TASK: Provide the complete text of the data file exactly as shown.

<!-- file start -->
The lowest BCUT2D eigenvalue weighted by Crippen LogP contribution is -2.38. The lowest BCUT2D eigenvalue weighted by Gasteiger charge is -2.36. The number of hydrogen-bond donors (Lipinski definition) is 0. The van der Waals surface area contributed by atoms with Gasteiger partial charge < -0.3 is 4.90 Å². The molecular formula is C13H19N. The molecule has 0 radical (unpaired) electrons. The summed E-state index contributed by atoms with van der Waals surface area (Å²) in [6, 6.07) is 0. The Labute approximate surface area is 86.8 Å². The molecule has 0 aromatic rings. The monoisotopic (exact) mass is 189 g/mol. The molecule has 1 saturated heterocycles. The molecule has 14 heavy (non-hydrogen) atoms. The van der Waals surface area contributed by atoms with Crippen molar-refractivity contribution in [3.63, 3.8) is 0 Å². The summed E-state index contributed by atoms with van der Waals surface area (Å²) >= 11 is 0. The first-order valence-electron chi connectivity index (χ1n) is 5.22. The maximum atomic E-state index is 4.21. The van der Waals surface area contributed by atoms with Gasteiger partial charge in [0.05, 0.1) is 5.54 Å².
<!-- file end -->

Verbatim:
The lowest BCUT2D eigenvalue weighted by Crippen LogP contribution is -2.38. The lowest BCUT2D eigenvalue weighted by Gasteiger charge is -2.36. The number of hydrogen-bond donors (Lipinski definition) is 0. The van der Waals surface area contributed by atoms with Gasteiger partial charge < -0.3 is 4.90 Å². The molecular formula is C13H19N. The molecule has 0 radical (unpaired) electrons. The summed E-state index contributed by atoms with van der Waals surface area (Å²) in [6, 6.07) is 0. The Labute approximate surface area is 86.8 Å². The molecule has 0 aromatic rings. The monoisotopic (exact) mass is 189 g/mol. The molecule has 1 saturated heterocycles. The molecule has 14 heavy (non-hydrogen) atoms. The van der Waals surface area contributed by atoms with Crippen molar-refractivity contribution in [3.63, 3.8) is 0 Å². The summed E-state index contributed by atoms with van der Waals surface area (Å²) >= 11 is 0. The first-order valence-electron chi connectivity index (χ1n) is 5.22. The maximum atomic E-state index is 4.21. The van der Waals surface area contributed by atoms with Gasteiger partial charge in [0.05, 0.1) is 5.54 Å².